Natural Talent vs. Natural Hair in the Olympics
Simone Biles, Gabby Douglas and Simone Manuel beat the odds while competing in the 2016 Olympic Games in Rio de Janeiro.
Gabby Douglas was already a household name after becoming the first African-American Olympian to receive a gold medal in gymnastics in 2012. This year during the games, her teammate Simone Biles won two gold medals in the individual all-around final and the vault final. Biles’ success made everyone question if she could possibly be the best gymnast ever.
Simone Manuel became the first African American woman to win gold in individual swimming during the Olympics. After setting an Olympic record finishing the 100-meter freestyle in 52.70 seconds, Manuel’s race remarks hit home.
“Coming into the race, I tried to take the weight of the black community off my shoulders,” Manuel said. “It’s something I carry with me.”
This was not the only race that was on her mind, and it wasn’t for viewers at home either.
“I want to be an inspiration, but I would like there to be a day when it is not ‘Simone the black swimmer,’ because the title ‘black swimmer’ makes it seem like I’m not supposed to be able to win a gold medal – or I’m not supposed to be able to break records – and that’s not true, because I work just as hard as anybody else,” Manuel said. “I want to win just like everybody else.”
Many viewers took to social media to scrutinize the three ladies: not their talent and effort during the games, but, more specifically, their natural hair. Users online declared that the unspoken rule of one’s hair always needing to look its best was broken. It shows that women can fall victim to public humiliation even if they are prolific athletes.
The ladies became more famous after social media memes spotlighted their coiled edges and frazzled hair. In fact, this social media shaming happened to Douglas before, when she was 16 years old competing in the 2012 games alongside her teammates, the Fierce Five.
Viewers took to Twitter and Instagram handles to start a “comb her hair” petition. This was another case of how online bullying and unfair beauty standards exist, even when one is a young, successful athlete. Gabby and Simone’s achievements have been overshadowed with headlines concerning their hair.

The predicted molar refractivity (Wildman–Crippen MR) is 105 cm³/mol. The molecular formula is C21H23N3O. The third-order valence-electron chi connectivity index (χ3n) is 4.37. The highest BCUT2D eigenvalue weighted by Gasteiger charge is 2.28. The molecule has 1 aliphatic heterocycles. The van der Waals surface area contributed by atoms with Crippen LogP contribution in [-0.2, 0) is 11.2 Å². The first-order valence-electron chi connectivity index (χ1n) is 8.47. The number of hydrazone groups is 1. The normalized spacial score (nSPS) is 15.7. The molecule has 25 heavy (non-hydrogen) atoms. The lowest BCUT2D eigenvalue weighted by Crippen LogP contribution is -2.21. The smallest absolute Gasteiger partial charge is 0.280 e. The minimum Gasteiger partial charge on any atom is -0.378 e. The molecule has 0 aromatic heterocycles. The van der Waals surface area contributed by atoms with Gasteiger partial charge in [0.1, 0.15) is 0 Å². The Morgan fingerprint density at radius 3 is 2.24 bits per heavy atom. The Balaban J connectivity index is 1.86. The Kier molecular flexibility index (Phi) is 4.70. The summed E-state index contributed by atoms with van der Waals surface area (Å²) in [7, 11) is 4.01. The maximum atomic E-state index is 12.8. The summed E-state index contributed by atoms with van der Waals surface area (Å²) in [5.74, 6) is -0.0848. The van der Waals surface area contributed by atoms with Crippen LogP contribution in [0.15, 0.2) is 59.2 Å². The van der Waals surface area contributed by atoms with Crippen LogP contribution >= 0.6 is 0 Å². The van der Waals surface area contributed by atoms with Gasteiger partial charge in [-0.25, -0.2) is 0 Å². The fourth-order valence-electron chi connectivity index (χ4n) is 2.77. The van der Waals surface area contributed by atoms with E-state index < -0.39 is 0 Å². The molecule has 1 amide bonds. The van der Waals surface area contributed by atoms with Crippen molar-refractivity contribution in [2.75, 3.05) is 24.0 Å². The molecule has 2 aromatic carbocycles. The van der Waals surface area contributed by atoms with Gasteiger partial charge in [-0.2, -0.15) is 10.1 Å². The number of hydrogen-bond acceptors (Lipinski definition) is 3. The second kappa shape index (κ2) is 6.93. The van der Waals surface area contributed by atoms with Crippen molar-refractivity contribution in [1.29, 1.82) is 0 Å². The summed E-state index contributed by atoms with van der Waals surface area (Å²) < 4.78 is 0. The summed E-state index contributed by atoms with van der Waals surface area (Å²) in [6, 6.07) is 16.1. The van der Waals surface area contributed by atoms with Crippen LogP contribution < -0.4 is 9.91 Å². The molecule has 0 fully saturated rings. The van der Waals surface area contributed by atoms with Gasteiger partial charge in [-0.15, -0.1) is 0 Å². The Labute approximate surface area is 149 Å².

However, the three are taking the criticism with the most grace, choosing not to address the situation right away. Tweets referring to their hair targeted how their “edges should have been laid” versus bringing home the gold. Comments online suggested that the ladies will be critiqued by others even when their hair is on the red carpet. Many online Twitter users went back and forth about the topic.
“Gabby Douglas is an artistic gymnast,” one user wrote. “Her main focus is to win. Not impress ppl online. It’s not a beauty pageant.”
Another wrote, “No shade, but… Gabby Douglas’ hair.. C’mon, it’s 4 years later, you would think she would fix that. Especially for the Olympics.”
Recently, Douglas spoke out about social media critics, saying it’s been hard.
Although the 20 year old is the first African-American gymnast in Olympic history to become the Individual All Around Champion, keyboard warriors have chosen to focus on her appearance.
“Either it was about my hair, or my hand not over my heart or I look depressed,” Douglas said in the wake of the Star Spangled Banner controversy. “It was hurtful. It was hurtful. It was. It’s been kind of a lot to deal with.”
Many can agree that the ladies have accomplished more than most of us will in a lifetime. The question is, will the online punches continue to be thrown even when our youth are continuously breaking world records?